A blatant disregard for students' confidential information held by their universities is commonplace at many Middle East institutions.
"I was blown away about that when I came to this region and Lebanon. In Canada and the US, the confidentiality aspect is of the utmost importance," said Abdo Ghie, assistant vice-president for Enrollment Management at Lebanese American University
He was speaking at the Sungard Higher Education Middle East User Group (SMEUG) conference in Dubai where higher education officials met to discuss the latest trends in the sector. Ghie discussed ensuring the retention and success of students in university.
Other issues he raised include university employees treating students as valued customers and responding to their needs instead of "implementing the rules and regulations as if they are the police of the institution". Communicating with them effectively, being sympathetic when it comes to issues around the non-payment of tuition fees and setting up ombudsman offices to address student complaints were also among the points he raised.
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Ghie said the confidentiality of students' data was not respected even though it was illegal to do so according to many universities' policies. "No information can be given on their [students'] behalf if you don't have a written consent form — I'm not sure this is the case in the Middle East."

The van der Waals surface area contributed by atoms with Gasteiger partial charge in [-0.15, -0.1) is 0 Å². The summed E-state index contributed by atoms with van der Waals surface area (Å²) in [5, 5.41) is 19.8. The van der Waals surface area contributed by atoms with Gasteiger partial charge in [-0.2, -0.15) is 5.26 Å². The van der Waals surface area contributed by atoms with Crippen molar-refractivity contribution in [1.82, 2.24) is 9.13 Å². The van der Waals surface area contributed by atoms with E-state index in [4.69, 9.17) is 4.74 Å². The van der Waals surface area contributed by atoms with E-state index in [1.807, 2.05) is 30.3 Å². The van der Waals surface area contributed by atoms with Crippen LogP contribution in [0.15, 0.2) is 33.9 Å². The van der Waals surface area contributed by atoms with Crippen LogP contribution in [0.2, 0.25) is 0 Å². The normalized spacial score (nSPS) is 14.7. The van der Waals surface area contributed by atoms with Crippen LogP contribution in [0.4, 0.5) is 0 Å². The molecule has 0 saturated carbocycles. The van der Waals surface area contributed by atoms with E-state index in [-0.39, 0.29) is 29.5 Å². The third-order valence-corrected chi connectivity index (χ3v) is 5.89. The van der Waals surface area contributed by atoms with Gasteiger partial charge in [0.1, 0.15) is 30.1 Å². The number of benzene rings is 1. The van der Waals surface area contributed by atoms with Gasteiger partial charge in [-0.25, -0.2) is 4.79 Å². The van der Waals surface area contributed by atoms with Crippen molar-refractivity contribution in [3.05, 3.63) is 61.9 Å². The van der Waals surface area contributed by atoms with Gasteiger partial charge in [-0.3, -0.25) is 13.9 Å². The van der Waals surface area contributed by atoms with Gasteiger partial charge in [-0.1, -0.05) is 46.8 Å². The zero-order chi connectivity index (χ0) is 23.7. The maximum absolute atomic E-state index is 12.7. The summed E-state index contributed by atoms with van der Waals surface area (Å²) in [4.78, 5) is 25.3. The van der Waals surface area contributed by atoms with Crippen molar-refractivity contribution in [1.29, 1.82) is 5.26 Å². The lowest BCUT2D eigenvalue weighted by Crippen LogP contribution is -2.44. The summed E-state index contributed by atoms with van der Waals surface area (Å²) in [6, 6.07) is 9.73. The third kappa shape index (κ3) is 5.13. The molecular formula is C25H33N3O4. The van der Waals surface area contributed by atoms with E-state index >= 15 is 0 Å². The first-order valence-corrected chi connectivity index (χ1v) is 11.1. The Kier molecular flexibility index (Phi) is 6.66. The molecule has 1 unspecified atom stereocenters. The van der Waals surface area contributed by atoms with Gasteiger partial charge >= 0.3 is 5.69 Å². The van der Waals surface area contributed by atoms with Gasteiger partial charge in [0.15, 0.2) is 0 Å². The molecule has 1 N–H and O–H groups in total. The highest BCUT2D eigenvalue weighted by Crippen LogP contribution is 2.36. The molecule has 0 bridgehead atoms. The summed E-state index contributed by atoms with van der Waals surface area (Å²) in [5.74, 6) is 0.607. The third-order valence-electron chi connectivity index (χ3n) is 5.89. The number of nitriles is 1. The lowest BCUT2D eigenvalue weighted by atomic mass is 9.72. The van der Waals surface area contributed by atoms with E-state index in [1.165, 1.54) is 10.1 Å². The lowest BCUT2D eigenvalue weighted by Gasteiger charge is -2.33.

"We often have cases where we get a call from a parent wanting to know if he is paying his tuition fees, if he's doing well in his studies or if he registered for certain courses and we just give this information over the phone without authorisation from the student."
Ghie said it was important to think about this issue as it was illegal in other countries and should be illegal in this region. "If we consider the student an adult at the age of 18 then why are we giving out information on his or her behalf?"
Officials attending the talk agreed that it was illegal not to release information to parents, employers or sponsors without prior consent from the student but that the policies were not strictly enforced.
Dr Rick Van Sant, director of the Centre for Faculty Development at Abu Dhabi University, commented at the event that there is a "historical disregard for confidential student data".
"I think people don't know the university's policy on the issue or they are so used to living in a culture where data privacy is not respected. In this region there is a historical lack of a sense of privacy in education but also in medicine," said Van Sant.
Students, on the other hand, do not question this violation of their privacy and accept the status quo he said. At the University of Dubai, for example, Arthur Keown, director of Finance and Administration, said a strict policy exists concerning student data.